Maximize Cannabis Production with the Right Environmental Control System
Ensuring that the proper environmental control system is installed for indoor cannabis growing can minimize disease- and production-related issues and optimize growth.
by David Kuack
Russ Zabel, general manager at Delta T Solutions in Temecula, Calif., said most indoor cannabis growers are trying to design a room to optimize growth. Zabel, who has worked with both greenhouse growers and indoor growers, said that regardless of the type of crop, whether cannabis, tomatoes or chrysanthemums, each grower produces their plants differently.
“Some indoor cannabis growers may produce six plants per 1,000-watt high intensity discharge (HID) light, while others will grow 10 plants per 1000-watt light. When we design an environmental control system for cannabis production, we collect all of that information from the grower. We want to know the number of lights, the number of plants, the substrate and the method of watering. All of this information is known on the front end. This enables us to engineer an environmental control system with a bit of a buffer. A grower may say he is only going to produce eight plants per light, but we design it for nine or 10 plants to cover any production changes a grower may make.”
Even the substrate and how the plants are produced can impact the environmental control system.
“The substrates that cannabis growers are using include straight soil, rockwool and coco coir,” he said. “They are using large grow bags, different size pots and small and large rockwool slabs. That is why the environmental control system needs to be sized and designed for the specific method of production. The environment could change just by switching from coco to rockwool.”
Maintaining the proper environment
For indoor cannabis growers the biggest issue is whether they can maintain the proper environment so that they prevent disease from infecting their crops.
“Like greenhouse growers with large open greenhouses, cannabis growers using buildings with large rooms will find it more challenging to control temperature, humidity and airflow,” Zabel said. “Being able to divide the building space into moderate size rooms allows for better environmental control.
“In an indoor facility it’s a self-contained space, a closed room. Cannabis growers are recirculating the air within that space. There is no outside air coming in. The growers are incorporating carbon dioxide into the room to maintain plant growth. They are using HID lights or LED lights as a light source.”
Not being able to maintain the proper environment can lead to issues with disease including Botrytis and powdery mildew.
“Most growers think of temperature and humidity when controlling the environment, but airflow is also a critical factor,” he said. “Having the right air velocity ensures that there is good transpiration, good carbon dioxide management and disease control.
“In order to ensure that there is adequate airflow requires the installation of more horizontal airflow (HAF) type fans. Indoor cannabis production is different than greenhouse production, so we customize a system that provides additional air movement within a space. We have been doing research with HAF fans to determine the best placement for the right air movement. It’s related to determining the proper logistics, the right fan quantity, correct placement and the appropriate velocity.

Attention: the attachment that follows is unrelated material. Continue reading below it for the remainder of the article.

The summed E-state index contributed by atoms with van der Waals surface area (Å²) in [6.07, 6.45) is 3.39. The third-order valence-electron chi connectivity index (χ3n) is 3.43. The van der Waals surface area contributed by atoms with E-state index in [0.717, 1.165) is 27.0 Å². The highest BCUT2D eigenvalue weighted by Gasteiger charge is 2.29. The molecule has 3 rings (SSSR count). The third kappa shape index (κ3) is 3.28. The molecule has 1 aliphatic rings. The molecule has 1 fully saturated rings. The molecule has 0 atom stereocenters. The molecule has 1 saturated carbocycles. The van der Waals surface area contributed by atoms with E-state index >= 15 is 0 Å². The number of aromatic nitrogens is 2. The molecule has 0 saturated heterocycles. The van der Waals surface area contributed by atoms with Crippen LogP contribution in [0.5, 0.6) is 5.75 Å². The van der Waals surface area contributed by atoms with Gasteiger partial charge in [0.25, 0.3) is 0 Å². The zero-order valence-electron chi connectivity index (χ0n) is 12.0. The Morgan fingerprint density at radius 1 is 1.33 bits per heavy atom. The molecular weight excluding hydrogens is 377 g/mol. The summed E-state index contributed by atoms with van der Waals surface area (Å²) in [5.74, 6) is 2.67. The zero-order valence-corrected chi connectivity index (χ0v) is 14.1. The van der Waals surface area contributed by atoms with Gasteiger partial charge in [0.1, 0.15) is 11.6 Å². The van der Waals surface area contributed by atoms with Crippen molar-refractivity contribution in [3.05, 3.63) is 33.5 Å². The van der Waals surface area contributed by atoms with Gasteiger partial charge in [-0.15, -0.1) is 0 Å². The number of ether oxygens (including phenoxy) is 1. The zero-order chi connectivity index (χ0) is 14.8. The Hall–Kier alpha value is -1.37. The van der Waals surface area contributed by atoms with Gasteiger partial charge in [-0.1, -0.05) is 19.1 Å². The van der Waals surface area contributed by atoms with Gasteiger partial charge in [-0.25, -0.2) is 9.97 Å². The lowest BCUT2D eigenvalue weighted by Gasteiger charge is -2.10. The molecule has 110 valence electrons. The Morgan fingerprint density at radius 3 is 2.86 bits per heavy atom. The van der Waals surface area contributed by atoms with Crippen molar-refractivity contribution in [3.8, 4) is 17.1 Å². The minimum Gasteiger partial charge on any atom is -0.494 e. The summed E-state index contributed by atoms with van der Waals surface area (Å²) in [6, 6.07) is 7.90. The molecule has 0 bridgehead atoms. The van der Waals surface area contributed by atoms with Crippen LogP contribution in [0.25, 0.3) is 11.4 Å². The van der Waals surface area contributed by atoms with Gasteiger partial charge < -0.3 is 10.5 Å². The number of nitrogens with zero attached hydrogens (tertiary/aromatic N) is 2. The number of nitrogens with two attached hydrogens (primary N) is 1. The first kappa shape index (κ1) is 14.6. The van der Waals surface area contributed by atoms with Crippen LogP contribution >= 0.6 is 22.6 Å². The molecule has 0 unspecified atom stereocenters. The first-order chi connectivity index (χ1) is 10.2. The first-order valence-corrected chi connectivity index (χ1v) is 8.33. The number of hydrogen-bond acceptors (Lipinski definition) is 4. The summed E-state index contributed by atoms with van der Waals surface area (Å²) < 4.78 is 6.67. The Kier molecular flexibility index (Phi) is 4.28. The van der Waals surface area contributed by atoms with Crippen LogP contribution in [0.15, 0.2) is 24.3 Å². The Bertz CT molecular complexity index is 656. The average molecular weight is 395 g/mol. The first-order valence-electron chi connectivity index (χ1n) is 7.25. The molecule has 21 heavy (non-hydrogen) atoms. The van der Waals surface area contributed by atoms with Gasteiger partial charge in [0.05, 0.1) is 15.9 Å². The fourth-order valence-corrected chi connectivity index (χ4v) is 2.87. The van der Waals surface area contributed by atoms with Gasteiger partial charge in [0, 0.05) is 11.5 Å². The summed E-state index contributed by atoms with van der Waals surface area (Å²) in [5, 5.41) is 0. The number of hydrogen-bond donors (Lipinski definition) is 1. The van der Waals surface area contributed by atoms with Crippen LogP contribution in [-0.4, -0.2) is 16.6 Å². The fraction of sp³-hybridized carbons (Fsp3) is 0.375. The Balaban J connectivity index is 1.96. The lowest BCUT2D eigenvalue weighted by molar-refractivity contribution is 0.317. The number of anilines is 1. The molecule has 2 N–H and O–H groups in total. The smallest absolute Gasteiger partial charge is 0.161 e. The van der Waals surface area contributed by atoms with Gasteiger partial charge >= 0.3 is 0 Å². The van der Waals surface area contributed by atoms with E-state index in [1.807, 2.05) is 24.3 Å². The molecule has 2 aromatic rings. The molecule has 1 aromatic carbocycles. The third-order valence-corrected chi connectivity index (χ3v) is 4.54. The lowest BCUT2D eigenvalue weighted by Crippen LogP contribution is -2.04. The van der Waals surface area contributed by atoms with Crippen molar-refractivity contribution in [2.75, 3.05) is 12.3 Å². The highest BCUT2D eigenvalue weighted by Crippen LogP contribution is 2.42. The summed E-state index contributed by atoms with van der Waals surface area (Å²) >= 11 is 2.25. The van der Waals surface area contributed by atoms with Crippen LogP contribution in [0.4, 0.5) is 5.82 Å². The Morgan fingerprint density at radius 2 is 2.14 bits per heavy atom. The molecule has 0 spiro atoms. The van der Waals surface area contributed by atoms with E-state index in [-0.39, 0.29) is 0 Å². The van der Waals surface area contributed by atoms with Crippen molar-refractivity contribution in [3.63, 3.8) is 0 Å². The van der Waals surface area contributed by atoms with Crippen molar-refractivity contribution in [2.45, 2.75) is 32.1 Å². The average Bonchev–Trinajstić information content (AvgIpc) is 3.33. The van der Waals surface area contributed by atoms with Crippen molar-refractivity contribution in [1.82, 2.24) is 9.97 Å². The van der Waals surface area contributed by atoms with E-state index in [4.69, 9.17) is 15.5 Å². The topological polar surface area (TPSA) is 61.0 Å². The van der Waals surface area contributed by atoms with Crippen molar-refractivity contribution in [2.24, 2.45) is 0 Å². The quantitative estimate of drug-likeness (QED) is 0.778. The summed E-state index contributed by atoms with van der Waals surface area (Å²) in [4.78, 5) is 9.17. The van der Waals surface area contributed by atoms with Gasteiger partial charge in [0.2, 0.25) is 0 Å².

Installing the right environmental control system
The ability to be able to maintain precise environmental control is just as important for indoor cannabis as it is for greenhouse vegetable and ornamental crops.
“It is very important to install the proper environmental control package,” Zabel said. “Our environmental control system provides both temperature and humidity control out of the same controller. Our DeltaCool™ system goes from chiller to fan coil control to boiler. It has everything required. It is the complete package.
“Some indoor cannabis growers may think they only need to buy a fan coil, chiller and a boiler. That’s not the case. Growers need to have all of the components and they have to work together. The proper package, including the controls, pumps, zones, fan coils, chillers and heaters, contains the equipment that works together.”
Both temperature and humidity control can be issues in indoor cannabis production.
“When the lights are on, they are generating heat, and a grower is trying to maintain 75ºF-80ºF, so there has to be cooling,” he said. “When the lights are off the plants are transpiring increasing the humidity so the environmental controls have to be able to dehumidify. Humidity control is necessary when the lights are on and off. The overall energy load is much less when the lights are off. The load for humidity control is about 30 percent of the lighting load.
“It is important to have the properly designed environmental control system for indoor cannabis production. It will turn the lights and irrigation system on and off when they’re supposed to operate. The right environmental control system will cool, heat and dehumidify. It will do all of the things necessary in an indoor grow to optimize plant growth just like in a greenhouse.”
To learn more about creating an environment with proper humidity, temperature and light levels for cannabis production, contact Delta T Solutions at firstname.lastname@example.org or (800) 552-5058; http://www.deltatsolutions.com. Delta T Solutions is an expert in high-efficiency heating and cooling for horticulture, cannabis and agriculture applications.
David Kuack is a freelance technical writer in Fort Worth, Texas; email@example.com.
27711 Diaz Rd, Suite B, Temecula, CA 92590 • 800.552.5058 • 760.682.0428 (fax) • www.deltatsolutions.com